The term “access taker” appears to be becoming part of lexicon of those charged with overseeing access rights, including our two National Park Authorities. While messages directed to the public don’t yet use the phrase (see here) – “welcome access taker” has a horrible ring – behind the scenes this is how many access officers are referring to the public. This post will argue that its use betrays a frame of mind that is inimical to access rights and is part of a wider ideological attempt to undermine the gains secured for the public by the Land Reform (Scotland) Act 2003.
How did the term “access taker” originate?
The term “access taker” is not used in the Land Reform (Scotland) Act 2003 or in the Scottish Outdoor Access Code which sets out the framework for both exercising and managing access rights.
Establishing when the term was first used and by whom would probably take extensive research. But in the 2015 plan “Active Cairngorms” (see here), which was recently considered by the Cairngorms Local Outdoor Access Froum for a refresh, there is a reference to “recreation takers”:
“Organised outdoor events should follow Cairngorms National Park Authority guidance and take place in locations and at times of year that that do not disturb sensitive wildlife or significantly affect other
Since then the term has morphed into “access takers”. Here are two examples from this year:
“Purpose and Make-up of the Forum
The Forum comprises representatives of a balanced range of relevant interests including both access ‘takers’ and land managers”
This quote is from the recruitment information for new members to the Loch Lomond and Trossachs National Park Authority (LLTNPA) Local Access Forum (LAF) discussed at their meeting on 30th November (see here).
While the word “taker”in this first example is in inverted commas, later on the paper refers to “Water-based access takers (e.g. wild swimmers, paddleboarders)”.
Unfortunately no-one on the LAF questioned what wild swimmers or paddle boards could take from water.
The term was also used in the CNPA Board Paper in June (see here) which considered what could be done to address the plight of the capercaillie in the Cairngorms:
“There is broad support for refuges that employ a greater suite of measures to reduce human disturbance than consistently employed currently and for refuges that are tailored to ensure a proportional response and equity amongst access takers.”
The use of the term in this last example is in my view not neutral. The issue is portrayed as one of capercaillie versus access takers.
What is wrong with the term “access taker”?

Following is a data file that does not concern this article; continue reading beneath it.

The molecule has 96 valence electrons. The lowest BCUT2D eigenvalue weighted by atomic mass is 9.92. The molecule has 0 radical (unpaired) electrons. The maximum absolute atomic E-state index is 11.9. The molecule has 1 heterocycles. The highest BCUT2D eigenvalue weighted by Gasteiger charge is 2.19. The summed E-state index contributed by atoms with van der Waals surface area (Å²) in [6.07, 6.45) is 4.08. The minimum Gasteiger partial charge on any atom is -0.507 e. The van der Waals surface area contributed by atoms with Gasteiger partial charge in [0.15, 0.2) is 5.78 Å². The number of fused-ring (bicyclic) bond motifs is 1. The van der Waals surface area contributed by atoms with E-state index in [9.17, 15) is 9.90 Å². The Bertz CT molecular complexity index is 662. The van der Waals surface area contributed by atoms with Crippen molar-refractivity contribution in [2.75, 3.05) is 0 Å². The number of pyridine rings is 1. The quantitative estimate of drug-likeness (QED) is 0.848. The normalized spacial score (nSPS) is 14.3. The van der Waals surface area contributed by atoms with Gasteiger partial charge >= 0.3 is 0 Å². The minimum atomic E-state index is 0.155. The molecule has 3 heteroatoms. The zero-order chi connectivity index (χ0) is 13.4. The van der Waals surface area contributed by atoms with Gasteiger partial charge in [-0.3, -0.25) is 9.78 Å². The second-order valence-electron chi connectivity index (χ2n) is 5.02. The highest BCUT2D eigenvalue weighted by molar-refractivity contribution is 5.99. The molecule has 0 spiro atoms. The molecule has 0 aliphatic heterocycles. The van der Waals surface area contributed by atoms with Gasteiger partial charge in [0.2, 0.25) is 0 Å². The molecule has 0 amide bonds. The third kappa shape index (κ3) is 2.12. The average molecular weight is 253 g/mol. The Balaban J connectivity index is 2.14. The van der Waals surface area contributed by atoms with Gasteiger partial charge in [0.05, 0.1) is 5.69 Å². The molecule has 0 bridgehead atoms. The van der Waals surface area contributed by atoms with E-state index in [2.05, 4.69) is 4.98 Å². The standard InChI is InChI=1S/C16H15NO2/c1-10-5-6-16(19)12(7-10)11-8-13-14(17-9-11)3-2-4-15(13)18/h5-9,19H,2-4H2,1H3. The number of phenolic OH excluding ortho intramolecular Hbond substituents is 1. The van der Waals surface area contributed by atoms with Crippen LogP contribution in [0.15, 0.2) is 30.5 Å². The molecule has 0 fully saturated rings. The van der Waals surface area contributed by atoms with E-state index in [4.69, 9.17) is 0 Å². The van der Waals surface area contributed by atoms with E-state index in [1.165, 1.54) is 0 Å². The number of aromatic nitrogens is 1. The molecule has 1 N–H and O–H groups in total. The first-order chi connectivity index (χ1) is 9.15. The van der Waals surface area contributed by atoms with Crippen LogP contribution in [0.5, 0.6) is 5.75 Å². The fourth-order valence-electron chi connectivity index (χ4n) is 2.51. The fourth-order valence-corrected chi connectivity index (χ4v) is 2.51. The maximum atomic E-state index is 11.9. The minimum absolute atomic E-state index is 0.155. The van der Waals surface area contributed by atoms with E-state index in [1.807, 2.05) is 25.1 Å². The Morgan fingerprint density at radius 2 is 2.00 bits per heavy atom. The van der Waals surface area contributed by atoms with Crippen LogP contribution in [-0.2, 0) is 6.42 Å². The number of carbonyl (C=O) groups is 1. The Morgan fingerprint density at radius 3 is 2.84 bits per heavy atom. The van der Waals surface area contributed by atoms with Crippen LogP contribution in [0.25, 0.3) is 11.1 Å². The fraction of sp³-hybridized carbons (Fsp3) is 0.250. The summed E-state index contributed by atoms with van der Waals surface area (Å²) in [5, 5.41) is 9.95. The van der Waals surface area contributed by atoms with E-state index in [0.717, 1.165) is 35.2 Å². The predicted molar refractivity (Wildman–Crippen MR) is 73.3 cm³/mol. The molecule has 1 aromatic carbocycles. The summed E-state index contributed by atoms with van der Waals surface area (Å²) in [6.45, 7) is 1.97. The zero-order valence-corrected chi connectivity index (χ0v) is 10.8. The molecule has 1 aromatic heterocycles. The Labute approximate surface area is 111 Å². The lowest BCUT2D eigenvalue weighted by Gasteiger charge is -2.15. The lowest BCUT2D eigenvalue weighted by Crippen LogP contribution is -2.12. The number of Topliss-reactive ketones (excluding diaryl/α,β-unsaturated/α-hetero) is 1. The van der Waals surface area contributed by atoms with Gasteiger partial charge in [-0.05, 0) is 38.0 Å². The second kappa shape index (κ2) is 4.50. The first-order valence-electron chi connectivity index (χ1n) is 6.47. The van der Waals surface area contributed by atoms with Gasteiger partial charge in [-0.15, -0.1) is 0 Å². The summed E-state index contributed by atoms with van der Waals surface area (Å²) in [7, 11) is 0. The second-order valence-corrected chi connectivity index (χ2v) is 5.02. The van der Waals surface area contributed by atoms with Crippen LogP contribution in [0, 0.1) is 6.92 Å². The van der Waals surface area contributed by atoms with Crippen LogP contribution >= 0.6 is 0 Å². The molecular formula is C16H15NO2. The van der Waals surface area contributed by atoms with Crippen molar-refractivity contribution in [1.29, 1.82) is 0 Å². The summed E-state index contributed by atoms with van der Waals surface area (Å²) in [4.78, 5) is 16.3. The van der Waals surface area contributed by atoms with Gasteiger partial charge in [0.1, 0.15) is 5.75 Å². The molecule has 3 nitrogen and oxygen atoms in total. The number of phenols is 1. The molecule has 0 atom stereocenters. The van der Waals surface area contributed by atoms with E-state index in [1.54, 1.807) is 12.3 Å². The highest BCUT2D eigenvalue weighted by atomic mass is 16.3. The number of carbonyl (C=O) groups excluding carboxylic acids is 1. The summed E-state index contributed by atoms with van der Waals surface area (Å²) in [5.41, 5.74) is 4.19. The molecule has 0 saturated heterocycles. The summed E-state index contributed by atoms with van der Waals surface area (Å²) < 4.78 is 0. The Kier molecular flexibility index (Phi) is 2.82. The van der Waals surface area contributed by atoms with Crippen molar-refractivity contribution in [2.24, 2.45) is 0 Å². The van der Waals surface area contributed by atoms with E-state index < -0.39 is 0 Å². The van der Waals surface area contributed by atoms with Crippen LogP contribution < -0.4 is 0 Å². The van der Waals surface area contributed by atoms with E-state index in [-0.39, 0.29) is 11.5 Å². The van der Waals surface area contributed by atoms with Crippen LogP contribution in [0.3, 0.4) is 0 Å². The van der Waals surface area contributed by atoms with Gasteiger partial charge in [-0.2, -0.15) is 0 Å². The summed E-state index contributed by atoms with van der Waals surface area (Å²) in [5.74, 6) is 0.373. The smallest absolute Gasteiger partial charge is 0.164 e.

First, “access takers” implies that there are also access “givers”, i.e landowners. The dictionary meaning of “taker” refers to people who are taking something that is being offered. This is incompatible with how the Land Reform (Scotland) Act was framed. The very first clause starts:
“Everyone has the statutory rights established by this Part of this Act”.
This includes landowners, great and small. Access rights are a legal right, not something on offer. When a vehicle driver exercises their right to drive down a public road no-one is giving them anything and its similar with access rights.
The term “access taker” also has a pejorative sense, as in “givers and takers”. Once people exercising their access rights are portrayed as “takers”, as undeserving, this then opens the door to various measures which constrain those rights. For example, if access officers can portray visitors out to enjoy the countryside as “takers”, it becomes much easier to justify imposing various restrictions on their rights, such as all the signs in the Cairngorms National Park which say “Keep to the Path” (see herefor example). And once public authorities start viewing landowners as “access givers”, why not allow them to charge for it, if not directly then indirectly for example through extortionate car parking charges (see here)?
Central to the ideas behind the Land Reform Scotland Act was that for access rights to work both citizens exercising those rights and landowners should behave responsibly. As far as landowners were concerned, it was accepted that facilitating access rights would in some cases incur costs (disability friendly gates, paths etc) that it would be reasonable for access authorities to meet. The problem is that budgets relating to access have been slashed. It is not a coincidence that as Access Authorities resources have reduced, access staff have started to refer to “access takers” and have started to see people exercising their access rights as the problem.
What needs to happen?
There is no justification for access authorities to use the term “access taker”. If they need a general term that covers everything from swimming to mountain biking, they could use the neutral term “outdoor re-creationists”. Or, if access authorities also want to refer to people who are exercising the right of passage (i.e to get from A to B), they could simply refer to “everyone exercising their access rights”. Both National Park Authorities should know better and stop using the term “access taker” now and also start making the case for what is needed to support landowners who do want to proactively invest in infrastructure that supports access rights.
I will be writing to the National Access Forum asking them to rule that the term “access takers” is incompatible with the Scottish Outdoor Access Code and I hope that organisations representing outdoor recreation will also do so.